Installation of the package SNPRelate

To install the package SNPRelate, you need a current version (>=2.14.0) of R and the R package gdsfmt. After installing R you can run the following commands from the R command shell to install the R package SNPRelate.

Install the package from Bioconductor repository:

source("http://bioconductor.org/biocLite.R")
biocLite("gdsfmt")
biocLite("SNPRelate")

Install the development version from Github:

library("devtools")
install_github("zhengxwen/gdsfmt")
install_github("zhengxwen/SNPRelate")

The install_github() approach requires that you build from source, i.e. make and compilers must be installed on your system – see the R FAQ for your operating system; you may also need to install dependencies manually.

Preparing Data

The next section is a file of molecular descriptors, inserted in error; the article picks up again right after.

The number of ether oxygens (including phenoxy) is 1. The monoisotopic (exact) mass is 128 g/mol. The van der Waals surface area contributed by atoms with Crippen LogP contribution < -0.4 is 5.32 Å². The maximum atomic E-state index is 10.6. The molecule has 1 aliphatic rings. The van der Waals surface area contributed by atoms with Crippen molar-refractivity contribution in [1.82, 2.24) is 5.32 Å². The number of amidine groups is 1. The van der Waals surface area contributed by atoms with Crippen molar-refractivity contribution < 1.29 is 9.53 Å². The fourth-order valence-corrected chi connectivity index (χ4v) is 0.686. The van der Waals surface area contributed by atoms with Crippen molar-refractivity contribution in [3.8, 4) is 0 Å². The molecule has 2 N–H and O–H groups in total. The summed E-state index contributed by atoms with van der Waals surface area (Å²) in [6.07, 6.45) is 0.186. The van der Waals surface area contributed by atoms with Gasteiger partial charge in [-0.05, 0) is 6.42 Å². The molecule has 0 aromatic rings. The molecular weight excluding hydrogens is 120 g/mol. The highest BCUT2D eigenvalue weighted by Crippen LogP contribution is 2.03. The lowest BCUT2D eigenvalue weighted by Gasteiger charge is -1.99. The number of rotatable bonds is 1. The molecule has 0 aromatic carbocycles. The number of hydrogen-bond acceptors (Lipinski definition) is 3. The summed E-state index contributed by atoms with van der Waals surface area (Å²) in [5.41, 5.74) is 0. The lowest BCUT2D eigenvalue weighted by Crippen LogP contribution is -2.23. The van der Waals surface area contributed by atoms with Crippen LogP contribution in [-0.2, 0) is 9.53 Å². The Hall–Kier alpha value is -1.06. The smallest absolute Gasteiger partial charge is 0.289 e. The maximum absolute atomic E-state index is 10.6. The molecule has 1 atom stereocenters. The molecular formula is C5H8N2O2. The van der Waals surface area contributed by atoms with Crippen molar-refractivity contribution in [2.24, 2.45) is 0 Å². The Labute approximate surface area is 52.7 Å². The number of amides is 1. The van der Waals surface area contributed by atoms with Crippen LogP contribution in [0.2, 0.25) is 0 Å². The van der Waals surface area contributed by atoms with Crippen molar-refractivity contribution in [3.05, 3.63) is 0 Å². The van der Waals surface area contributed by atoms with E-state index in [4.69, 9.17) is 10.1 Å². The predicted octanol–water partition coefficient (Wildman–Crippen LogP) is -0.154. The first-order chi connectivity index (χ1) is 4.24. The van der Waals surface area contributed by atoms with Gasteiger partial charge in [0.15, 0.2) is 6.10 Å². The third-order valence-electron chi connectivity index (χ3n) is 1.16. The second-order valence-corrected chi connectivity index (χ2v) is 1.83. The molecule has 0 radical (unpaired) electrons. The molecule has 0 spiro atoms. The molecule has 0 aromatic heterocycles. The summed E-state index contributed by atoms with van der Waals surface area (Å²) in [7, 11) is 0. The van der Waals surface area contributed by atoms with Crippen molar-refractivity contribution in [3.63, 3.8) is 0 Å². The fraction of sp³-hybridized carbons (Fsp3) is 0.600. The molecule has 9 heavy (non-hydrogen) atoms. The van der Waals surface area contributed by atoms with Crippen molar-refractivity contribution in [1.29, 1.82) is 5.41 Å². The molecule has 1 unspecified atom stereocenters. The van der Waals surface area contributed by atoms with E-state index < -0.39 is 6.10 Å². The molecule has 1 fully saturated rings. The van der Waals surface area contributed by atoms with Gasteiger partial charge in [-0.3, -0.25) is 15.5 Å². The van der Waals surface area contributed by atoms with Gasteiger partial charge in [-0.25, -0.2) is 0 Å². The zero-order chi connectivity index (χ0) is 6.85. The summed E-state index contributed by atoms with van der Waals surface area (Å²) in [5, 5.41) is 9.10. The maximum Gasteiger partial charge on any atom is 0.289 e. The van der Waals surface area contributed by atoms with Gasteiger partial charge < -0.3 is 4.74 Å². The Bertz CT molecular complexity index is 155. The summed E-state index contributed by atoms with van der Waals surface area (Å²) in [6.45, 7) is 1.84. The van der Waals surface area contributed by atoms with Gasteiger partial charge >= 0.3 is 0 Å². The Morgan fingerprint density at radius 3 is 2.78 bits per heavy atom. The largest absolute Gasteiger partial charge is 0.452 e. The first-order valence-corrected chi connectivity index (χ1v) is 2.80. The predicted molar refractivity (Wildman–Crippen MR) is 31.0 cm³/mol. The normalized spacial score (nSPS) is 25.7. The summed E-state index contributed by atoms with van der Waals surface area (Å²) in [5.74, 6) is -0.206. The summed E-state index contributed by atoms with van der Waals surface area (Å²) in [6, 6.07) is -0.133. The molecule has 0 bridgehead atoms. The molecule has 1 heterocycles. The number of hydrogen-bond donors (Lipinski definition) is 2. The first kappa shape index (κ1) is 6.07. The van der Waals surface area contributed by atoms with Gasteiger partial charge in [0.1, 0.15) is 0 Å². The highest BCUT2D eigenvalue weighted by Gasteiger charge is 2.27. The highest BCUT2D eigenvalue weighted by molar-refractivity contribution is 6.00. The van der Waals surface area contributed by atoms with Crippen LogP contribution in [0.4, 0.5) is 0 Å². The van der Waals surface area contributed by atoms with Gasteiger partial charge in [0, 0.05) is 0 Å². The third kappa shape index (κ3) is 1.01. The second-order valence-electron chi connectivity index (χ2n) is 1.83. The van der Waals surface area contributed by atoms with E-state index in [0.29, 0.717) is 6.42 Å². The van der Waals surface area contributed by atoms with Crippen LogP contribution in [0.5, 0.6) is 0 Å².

Data formats used in SNPRelate

To support efficient memory management for genome-wide numerical data, the gdsfmt package provides the genomic data structure (GDS) file format for array-oriented bioinformatic data, which is a container for storing annotation data and SNP genotypes. In this format each byte encodes up to four SNP genotypes thereby reducing file size and access time. The GDS format supports data blocking so that only the subset of data that is being processed needs to reside in memory. GDS formatted data is also designed for efficient random access to large data sets. A tutorial for the R/Bioconductor package gdsfmt can be found: http://corearray.sourceforge.net/tutorials/gdsfmt/.

# Load the R packages: gdsfmt and SNPRelate
library(gdsfmt)
library(SNPRelate)
## SNPRelate -- supported by Streaming SIMD Extensions 2 (SSE2)

Here is a typical GDS file:

snpgdsSummary(snpgdsExampleFileName())
## The file name: /Library/Frameworks/R.framework/Versions/3.1/Resources/library/SNPRelate/extdata/hapmap_geno.gds 
## The total number of samples: 279 
## The total number of SNPs: 9088 
## SNP genotypes are stored in SNP-major mode (Sample X SNP).